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Can I save an overcooked jam?

 
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themoron



Joined: 13 Jan 2009
Posts: 70
Location: Christchurch, Dorset
PostPosted: Sun Jul 11, 10 10:28 pm    Post subject: Can I save an overcooked jam? Reply with quote    

Hi,

I had a couple of goes at making jam yesterday (I'm a jam virgin). Firstly I did strawberry, I used delia's 8 minute method - it took one and a half hours! Lovely jam though!!

Anyway, my second try was a small amount of tayberry jam. I think I over cooked it somewhat as it's turned into tayberry toffee. It tastes lovely but it's difficult to even get it out of the jar. I nearly bent a teaspoon it was that bad.

My dad suggested I use it to repair our front wall, however, I'm no builder so I'd rather either try and save it or find a better use for it. Any suggestions??

Cheers

James

gil
Downsizer Moderator


Joined: 08 Jun 2005
Posts: 18300
Location: Scotland
PostPosted: Sun Jul 11, 10 10:41 pm    Post subject: Reply with quote    

Ummm. Throw the jar out ?
Reaching a toffee phase suggests it has gone tooo far.
It can be quite difficult to make really small batches of jam.

Someone else might have some suggestions, though.

pookie



Joined: 01 Aug 2006
Posts: 4978
Location: Mid-Wales
PostPosted: Sun Jul 11, 10 11:45 pm    Post subject: Reply with quote    

I wonder if you could spread it out on parchment, on a baking tray, put in the oven on a low heat and make fruit leather? (if you can get it out of the jar) As the taste is not spoilt, it may be worth a try? Any fruit leather expert got any advice?

gz



Joined: 23 Jan 2009
Posts: 4911
Location: Ayrshire, Scotland
PostPosted: Mon Jul 12, 10 5:51 am    Post subject: Reply with quote    

possibly if you put the opened jar in fairly warm water, it will be possible to get it out- but I'd ask the fruit leather maker first what the next step should be!

vegplot



Joined: 19 Apr 2007
Posts: 20208
Location: Ynys Môn
PostPosted: Mon Jul 12, 10 8:56 am    Post subject: Reply with quote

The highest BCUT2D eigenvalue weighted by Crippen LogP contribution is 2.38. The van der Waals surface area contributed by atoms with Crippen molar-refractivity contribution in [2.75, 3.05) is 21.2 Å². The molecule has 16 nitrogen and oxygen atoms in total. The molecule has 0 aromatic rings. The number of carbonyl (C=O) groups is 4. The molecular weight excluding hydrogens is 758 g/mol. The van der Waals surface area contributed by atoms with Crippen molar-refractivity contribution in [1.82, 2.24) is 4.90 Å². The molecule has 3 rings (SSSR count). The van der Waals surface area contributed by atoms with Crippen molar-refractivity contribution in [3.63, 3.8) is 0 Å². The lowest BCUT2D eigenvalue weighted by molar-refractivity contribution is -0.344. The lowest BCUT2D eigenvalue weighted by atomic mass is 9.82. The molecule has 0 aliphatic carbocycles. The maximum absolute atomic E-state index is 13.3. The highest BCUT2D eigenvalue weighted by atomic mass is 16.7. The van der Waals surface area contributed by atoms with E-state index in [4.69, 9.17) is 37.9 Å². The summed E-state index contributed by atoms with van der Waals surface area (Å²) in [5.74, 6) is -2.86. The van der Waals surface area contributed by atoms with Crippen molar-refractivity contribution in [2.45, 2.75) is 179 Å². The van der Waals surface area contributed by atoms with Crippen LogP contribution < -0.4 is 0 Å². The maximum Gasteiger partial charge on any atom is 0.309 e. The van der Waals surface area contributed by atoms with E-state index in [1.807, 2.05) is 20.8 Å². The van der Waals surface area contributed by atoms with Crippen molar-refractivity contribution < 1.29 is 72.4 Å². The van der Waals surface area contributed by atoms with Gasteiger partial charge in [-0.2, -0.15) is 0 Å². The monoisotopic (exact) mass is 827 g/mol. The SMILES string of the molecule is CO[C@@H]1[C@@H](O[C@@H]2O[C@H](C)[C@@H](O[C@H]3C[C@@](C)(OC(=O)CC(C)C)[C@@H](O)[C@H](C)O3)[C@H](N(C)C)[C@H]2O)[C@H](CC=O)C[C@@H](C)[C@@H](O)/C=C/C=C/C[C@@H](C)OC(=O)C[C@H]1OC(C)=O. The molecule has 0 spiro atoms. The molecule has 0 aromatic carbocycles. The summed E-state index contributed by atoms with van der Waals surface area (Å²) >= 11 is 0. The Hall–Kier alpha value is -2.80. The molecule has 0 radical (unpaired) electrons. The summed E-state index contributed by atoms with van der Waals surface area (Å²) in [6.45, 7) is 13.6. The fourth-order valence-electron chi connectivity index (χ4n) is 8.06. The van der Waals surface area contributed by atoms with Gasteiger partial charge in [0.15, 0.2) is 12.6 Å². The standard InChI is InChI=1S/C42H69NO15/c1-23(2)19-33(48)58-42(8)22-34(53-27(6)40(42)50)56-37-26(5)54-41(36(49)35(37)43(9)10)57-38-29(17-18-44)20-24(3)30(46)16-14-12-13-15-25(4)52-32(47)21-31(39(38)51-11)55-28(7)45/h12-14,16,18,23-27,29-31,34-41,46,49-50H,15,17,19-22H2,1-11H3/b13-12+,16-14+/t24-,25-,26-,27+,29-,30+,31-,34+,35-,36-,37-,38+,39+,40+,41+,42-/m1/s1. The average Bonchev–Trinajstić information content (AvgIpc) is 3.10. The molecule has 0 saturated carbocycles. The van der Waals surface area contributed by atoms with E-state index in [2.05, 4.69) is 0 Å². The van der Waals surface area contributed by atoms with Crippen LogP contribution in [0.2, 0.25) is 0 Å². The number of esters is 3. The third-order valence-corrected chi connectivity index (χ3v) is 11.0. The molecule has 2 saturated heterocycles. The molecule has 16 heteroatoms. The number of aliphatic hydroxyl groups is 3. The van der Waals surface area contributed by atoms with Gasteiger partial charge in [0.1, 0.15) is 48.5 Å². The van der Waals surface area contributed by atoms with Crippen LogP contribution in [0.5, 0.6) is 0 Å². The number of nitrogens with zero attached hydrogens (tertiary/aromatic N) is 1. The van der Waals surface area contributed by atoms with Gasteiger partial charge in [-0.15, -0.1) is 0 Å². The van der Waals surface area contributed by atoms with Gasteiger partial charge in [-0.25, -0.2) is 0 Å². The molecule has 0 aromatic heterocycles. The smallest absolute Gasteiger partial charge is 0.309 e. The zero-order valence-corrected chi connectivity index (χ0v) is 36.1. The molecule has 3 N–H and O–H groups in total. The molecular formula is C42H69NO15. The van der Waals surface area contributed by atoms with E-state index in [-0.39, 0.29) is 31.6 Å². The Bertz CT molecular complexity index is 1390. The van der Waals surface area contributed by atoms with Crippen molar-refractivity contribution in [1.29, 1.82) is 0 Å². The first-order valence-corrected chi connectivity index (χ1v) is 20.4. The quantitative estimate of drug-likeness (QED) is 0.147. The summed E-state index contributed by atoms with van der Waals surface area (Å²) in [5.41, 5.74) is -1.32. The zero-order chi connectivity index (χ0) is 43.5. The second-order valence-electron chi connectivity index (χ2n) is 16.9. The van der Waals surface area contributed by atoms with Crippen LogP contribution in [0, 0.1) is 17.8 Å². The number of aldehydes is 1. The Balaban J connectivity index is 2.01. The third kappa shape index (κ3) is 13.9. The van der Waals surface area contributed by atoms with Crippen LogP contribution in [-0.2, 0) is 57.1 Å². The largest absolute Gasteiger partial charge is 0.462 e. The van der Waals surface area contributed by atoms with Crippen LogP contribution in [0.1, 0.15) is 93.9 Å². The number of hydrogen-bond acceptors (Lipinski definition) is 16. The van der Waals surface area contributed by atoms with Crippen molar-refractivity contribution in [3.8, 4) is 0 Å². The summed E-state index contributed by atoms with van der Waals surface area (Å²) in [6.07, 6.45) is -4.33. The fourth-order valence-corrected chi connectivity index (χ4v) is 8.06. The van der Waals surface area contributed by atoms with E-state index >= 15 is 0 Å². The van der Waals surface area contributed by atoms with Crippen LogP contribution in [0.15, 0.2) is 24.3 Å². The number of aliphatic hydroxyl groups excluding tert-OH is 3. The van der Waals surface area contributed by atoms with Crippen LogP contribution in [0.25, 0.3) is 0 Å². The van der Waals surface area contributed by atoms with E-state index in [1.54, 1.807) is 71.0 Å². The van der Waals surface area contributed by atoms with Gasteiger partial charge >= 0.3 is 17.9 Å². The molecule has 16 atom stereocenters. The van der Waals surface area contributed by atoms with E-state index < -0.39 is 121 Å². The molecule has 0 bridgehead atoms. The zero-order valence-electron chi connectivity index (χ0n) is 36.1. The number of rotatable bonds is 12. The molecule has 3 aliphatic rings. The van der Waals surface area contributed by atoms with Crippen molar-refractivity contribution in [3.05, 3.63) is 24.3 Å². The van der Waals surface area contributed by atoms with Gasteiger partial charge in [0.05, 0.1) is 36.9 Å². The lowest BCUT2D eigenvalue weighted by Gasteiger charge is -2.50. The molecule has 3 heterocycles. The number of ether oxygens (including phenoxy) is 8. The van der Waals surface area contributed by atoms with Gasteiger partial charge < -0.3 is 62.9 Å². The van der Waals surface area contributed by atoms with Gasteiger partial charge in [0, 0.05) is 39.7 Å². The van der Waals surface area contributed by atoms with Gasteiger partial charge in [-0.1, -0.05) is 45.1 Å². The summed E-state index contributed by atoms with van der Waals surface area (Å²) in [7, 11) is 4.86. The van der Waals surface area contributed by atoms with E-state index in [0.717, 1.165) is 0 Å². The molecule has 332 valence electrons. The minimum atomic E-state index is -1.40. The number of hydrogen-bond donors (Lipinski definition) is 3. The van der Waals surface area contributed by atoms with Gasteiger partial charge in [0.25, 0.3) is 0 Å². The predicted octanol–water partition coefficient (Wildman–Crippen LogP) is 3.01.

Warm the jar in water and drizzle contents into or over home made ice cream.

Jo S



Joined: 13 Jan 2009
Posts: 5174
Location: Somerset
PostPosted: Mon Jul 12, 10 9:53 am    Post subject: Reply with quote    

vegplot wrote:
Warm the jar in water and drizzle contents into or over home made ice cream.


Well, that's my sweet tooth wide awake and raring to go

Mary-Jane



Joined: 13 Jan 2005
Posts: 18396
Location: The Fishing Strumpet is from Ceredigion in West Wales
PostPosted: Mon Jul 12, 10 10:07 am    Post subject: Reply with quote    

vegplot wrote:
Warm the jar in water and drizzle contents into or over home made ice cream.

To be honest, it sounds as if the jam is waaaaaaaayyyyyyy past the drizzling stage vegplot - even with heat applied. If it doesn't loosen up with warm/hot water then you're on a hiding to nothing. Ditch the jar and start again. We've all been there.

judith



Joined: 16 Dec 2004
Posts: 22790
Location: Montgomeryshire
PostPosted: Mon Jul 12, 10 10:57 am    Post subject: Reply with quote    

Dig it out, roll into little balls and repackage as boiled sweets?

Hairyloon



Joined: 20 Nov 2008
Posts: 11083
Location: Today I are mostly being in Yorkshire.
PostPosted: Mon Jul 12, 10 11:13 am    Post subject: Reply with quote    

Try to stir in some water.
Poke some holes down into it and pour in hot water to start with, then just work it gradually.

vegplot



Joined: 19 Apr 2007
Posts: 20208
Location: Ynys Môn
PostPosted: Mon Jul 12, 10 11:24 am    Post subject: Reply with quote    

Mary-Jane wrote:
vegplot wrote:
Warm the jar in water and drizzle contents into or over home made ice cream.

To be honest, it sounds as if the jam is waaaaaaaayyyyyyy past the drizzling stage vegplot - even with heat applied. If it doesn't loosen up with warm/hot water then you're on a hiding to nothing. Ditch the jar and start again. We've all been there.


Break it into small pieces and have crunchy toffee ice cream

Assuming you can get it out of the jar.

Bernie66



Joined: 14 Jan 2005
Posts: 13967
Location: Eastoft
PostPosted: Mon Jul 12, 10 7:31 pm    Post subject: Reply with quote    

microwave it with water?

themoron



Joined: 13 Jan 2009
Posts: 70
Location: Christchurch, Dorset
PostPosted: Tue Jul 13, 10 11:15 am    Post subject: Reply with quote    

Thanks for the suggestions. I don't think it'd be very nice as sweets as there's loads and loads of pips. I am wondering if it's too late to melt it into some water, extract the seeds and make something like a jelly with the sauce or maybe just a thinner syrup for ice cream. Would that be possible?

James



Joined: 11 Jan 2006
Posts: 2823
Location: York
PostPosted: Tue Jul 13, 10 9:42 pm    Post subject: Reply with quote    

I reckon you've got nothing to loose. Get it out of the jar, mush it up in a pan with some boiling water (don't worry, as long as there's spare water the temperature wont rise to the point where you'll get any further caramelisation). Keep mushing and adding water till its all mixed in and is quite runny. Then rub it through a sieve and you've got Tayberry-toffee-syrup.

Alternatively, treat it like Portuguese quince cheese: serve it in slices rather than spreading it. So you have a "chunk" of fruit cheese on your plate and slice off a piece, put it on your bread and eat.

If neither of these work, then go back to plan A: chuck it out and chalk it up to experience.

T.G



Joined: 13 Sep 2009
Posts: 7280
Location: Somewhere you're not
PostPosted: Tue Jul 13, 10 10:36 pm    Post subject: Reply with quote    

tip it upside down and leave it over greaseproof paper, once its out then do a variety of what the others suggest

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